While I certainly appreciated the invitation, I remain puzzled (and slightly frustrated) that there is relatively little discussion of environmental and occupational health issues in international health. The field is dominated by discussion of the Big Three diseases (HIV/AIDS, malaria, and TB), sanitation, tropical worms, MCNH issues, malnourishment, and poverty. While these are all very important issues deserving of attention and funding, EOH should by no means be left out: after all, every human being is affected by the environment around him or her, and nearly all of us hold some kind of occupation to put food on the table.

One story in particular caught my eye a few weeks ago. Nearly 300 children in Zamfara state in northern Nigeria have died from lead poisoning due to mining activity over the last two years; another 742 are currently being treated for high blood lead levels. Lead poisoning fall squarely under environmental health – my cubicle neighbor is a nurse for the Texas Childhood Lead Poisoning Prevention Program – but this story had all of the trappings of a “classic” IH scenario: poor people in small villages in a developing country, Doctors without Borders, and sick African babies.

Mining is a significant issue, and a heated debate, in the field of development. Proponents of mining include the World Bank, which maintains that mining provides jobs, government revenues, and local economic benefits, and that it can provide sustainable development to communities with appropriate regulation. Critics argue that the pollution and environmental damage generated by mining operations outweigh the benefits, that it exploits local communities, and that the revenues are largely kept by local elites and foreign shareholders. And we all know that resources are too often followed by bloody conflict: civil wars in Sierra Leone, Angola, and Liberia, and armed conflict in the DRC, are just a few examples that come to mind. There are a number of health ramifications as well: constant exposure to rock dust makes miners more susceptible to tuberculosis, which they can spread to their families. Artisanal gold mining in particular, which supplies at least one fourth of the world’s total gold supply, is one of the most significant sources of the release of mercury into the environment.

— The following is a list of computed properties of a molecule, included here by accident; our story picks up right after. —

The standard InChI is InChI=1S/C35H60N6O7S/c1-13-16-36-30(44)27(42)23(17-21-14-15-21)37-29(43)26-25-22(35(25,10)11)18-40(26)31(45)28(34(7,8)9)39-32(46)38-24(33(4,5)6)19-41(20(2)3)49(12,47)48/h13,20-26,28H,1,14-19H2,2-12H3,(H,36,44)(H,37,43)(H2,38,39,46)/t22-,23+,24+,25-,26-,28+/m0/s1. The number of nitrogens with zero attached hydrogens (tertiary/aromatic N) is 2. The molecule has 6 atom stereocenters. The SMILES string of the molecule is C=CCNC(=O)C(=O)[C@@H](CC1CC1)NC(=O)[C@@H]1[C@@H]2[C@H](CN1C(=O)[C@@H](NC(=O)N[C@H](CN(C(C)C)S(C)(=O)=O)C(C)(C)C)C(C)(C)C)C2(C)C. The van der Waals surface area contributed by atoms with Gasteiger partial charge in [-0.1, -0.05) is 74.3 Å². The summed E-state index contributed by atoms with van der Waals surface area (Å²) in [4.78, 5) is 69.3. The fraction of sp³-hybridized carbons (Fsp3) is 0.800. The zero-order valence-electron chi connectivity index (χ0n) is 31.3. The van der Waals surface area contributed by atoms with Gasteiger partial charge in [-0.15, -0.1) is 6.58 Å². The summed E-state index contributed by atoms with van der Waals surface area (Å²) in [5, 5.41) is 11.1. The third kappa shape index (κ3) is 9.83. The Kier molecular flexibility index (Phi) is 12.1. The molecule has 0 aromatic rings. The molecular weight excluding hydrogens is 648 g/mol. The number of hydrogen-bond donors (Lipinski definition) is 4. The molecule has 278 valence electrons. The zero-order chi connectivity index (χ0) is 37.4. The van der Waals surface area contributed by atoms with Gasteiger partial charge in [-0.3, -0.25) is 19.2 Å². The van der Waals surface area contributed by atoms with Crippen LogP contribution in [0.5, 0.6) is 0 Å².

Despite the hazards and health risks, however, the issue gets relatively little attention compared to the traditional global health villains of sanitation and infectious disease. This is unfortunate because all of the same factors play into mining in impoverished communities: residents and farmers take up mining and mineral extraction to improve their livelihoods because it pays better and provides more security than subsistence farming. There are issues of sustainability, ownership, exploitation, and corruption. Somit Varma, director of the Oil, Gas, Mining & Chemicals Department of the World Bank/IFC, has said that “the social and economic characteristics of small-scale mining fully reflect the challenges of the Millennium Development Goals, including: health, environment, gender, education, child labour, and poverty eradication.”

Advocates are becoming more vocal in drawing attention to “non-typical” international health issues, including cancer and mental illness. We should add environmental and occupational health issues to that list as well. While these issues are inevitably more complicated to prevent, screen for, and treat than the Big Three or NTDs – after all, you can’t pass out condoms or implement DOTS for lead poisoning or silicosis – they still impact the world in a major and often devastating way and are still deserving of our attention.